This delicate and incandescent statement marked Pasolini’s rapprochement with the American poet that would turn out to be increasingly present in his work from then on, with a very precise function related to themes dear to him from the very beginning: adherence to a perspective always pushed toward the future – within and not against modernity – but in the wake of an ethic founded on the balance between man and nature. In this sense, a vision at once pragmatic and virtuous united Pound and Pasolini, brought closer by being two poets “outside the norm” grappling with the crisis of Western civilization and enchanted by a mythical return to the origins of history: to that peasant world, to that time before time in which man adapted himself to the laws of nature by accepting its message with conviction. Beyond this, uniting them was the same idea of poetry: made of myth, of segments, of quotations, of fragment rather than discourse, of furious nostalgia.

On the stage of Milan’s “Pacta” Theater a performance in memory of the two “outsider” poets

These are the foundations of their pact sanctioned in Venice. A peace that is certainly “armed” but solid and sincere. Child of a pure, almost religious honesty. Written in the chest, in the voice, in the idea of both bearing a cross inscribed between earth and skin. Between the black and the pink. The dry and the soft. The coldness and the warmth of flesh. A pact that resonates loudly in the year that celebrates the fiftieth anniversary of Ezra Pound’s death and the hundredth anniversary of Pier Paolo Pasolini’s birth, and that PACTA Salone brings back to the stage as part of “New Classic,” the section of the program dedicated to the great masters.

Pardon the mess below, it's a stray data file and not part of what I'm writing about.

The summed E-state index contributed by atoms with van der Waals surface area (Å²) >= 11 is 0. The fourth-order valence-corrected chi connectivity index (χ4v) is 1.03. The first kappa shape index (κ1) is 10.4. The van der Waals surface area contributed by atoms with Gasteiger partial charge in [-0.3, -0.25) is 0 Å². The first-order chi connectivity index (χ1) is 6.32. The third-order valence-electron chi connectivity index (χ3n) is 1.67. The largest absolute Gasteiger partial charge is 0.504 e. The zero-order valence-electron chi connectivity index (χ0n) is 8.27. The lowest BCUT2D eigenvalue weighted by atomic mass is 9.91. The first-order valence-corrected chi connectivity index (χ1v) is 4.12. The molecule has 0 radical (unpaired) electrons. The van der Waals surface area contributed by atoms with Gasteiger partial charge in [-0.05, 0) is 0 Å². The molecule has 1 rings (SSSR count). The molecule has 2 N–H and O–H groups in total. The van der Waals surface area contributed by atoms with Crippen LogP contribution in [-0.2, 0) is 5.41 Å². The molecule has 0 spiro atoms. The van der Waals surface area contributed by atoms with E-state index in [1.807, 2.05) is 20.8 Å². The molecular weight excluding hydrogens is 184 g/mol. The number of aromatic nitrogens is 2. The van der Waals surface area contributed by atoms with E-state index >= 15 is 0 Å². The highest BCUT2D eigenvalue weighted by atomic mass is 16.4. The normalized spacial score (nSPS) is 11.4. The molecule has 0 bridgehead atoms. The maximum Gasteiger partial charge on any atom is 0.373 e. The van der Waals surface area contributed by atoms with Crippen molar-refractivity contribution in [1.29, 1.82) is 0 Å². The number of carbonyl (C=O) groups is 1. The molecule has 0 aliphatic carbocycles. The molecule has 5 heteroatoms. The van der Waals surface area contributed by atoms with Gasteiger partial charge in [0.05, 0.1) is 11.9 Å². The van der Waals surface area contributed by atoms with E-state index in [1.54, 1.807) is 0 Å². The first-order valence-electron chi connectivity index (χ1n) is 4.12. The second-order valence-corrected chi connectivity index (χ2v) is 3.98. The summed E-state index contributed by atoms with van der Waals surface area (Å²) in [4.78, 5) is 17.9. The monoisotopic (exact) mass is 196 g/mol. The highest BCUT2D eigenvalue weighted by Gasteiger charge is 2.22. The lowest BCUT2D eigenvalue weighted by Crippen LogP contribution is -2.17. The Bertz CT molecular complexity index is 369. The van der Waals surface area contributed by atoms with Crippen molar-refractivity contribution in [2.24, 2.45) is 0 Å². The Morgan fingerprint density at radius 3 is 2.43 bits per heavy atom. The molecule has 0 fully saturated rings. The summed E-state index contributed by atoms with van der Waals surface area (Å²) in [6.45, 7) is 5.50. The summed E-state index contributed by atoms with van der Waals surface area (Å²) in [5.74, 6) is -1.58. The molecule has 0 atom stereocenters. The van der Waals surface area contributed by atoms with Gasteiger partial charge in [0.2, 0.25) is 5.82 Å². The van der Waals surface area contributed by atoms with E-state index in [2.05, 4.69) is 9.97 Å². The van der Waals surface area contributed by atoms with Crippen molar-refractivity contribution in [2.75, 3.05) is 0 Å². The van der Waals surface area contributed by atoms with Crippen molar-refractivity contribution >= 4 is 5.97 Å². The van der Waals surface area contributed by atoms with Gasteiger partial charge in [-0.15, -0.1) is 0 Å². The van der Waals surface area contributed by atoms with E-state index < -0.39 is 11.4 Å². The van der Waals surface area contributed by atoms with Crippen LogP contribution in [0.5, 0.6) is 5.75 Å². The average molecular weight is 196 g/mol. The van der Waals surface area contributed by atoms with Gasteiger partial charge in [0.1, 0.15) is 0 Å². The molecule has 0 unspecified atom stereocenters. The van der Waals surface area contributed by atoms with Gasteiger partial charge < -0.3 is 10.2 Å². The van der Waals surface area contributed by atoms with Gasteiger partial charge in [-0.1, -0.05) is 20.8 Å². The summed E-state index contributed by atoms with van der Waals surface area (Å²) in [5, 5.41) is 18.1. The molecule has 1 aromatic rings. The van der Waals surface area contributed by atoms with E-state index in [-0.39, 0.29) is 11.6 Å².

DUE OUTSIDER MITICI (two mythic outsiders) will be on stage Nov. 15-20, 2022, as an interweaving of two shows: PASOLINI – IN UN FUTURO APRILE (In a future April) – reading with Alessandro Pazzi on the poetic work of the Bolognese poet flanked by the premiere of EZRA POUND – I CANTOS – poetic performance in music with Annig Raimondi. Pasolini’s interview with Pound will also be on view in the theater foyer.

On stage Pasolini and Ezra Pound, told through their poetry

Thanks to PACTA dei Teatri, Ezra Pound and Pierpaolo Pasolini are on the same stage, still facing each other as they were in Venice. Ready with their typewriters and a blank sheet of paper yet to be written. Ready with their crystal lap, fully dressed, their hearts smelling of grass and of the resigned sweats in their chests. Ready to strip away the word so it can come intense, strong, and necessary. Ready to converse about the faults of fathers, the innocent purity of youth, and life as a poetic act.

In two different performances interwoven, Pasolini and Pound, at once private and public, tell their stories through the acuity of their poetry; shreds of life that surface, sink in and re-emerge, in the shared belief that “What you truly love will not be torn from you. What you truly love will be your true legacy.”

The uncomfortable legacy of Pasolini and Ezra Pound

Pound and Pasolini: two images, two icons, two corsair intellectuals, two literary traumas of abnormal precocity that question us even more strongly today. Two ideas of the future left as an uncomfortable legacy in the consciousness of the rich and the unsuspecting.

Photo: Paolo Corradeghini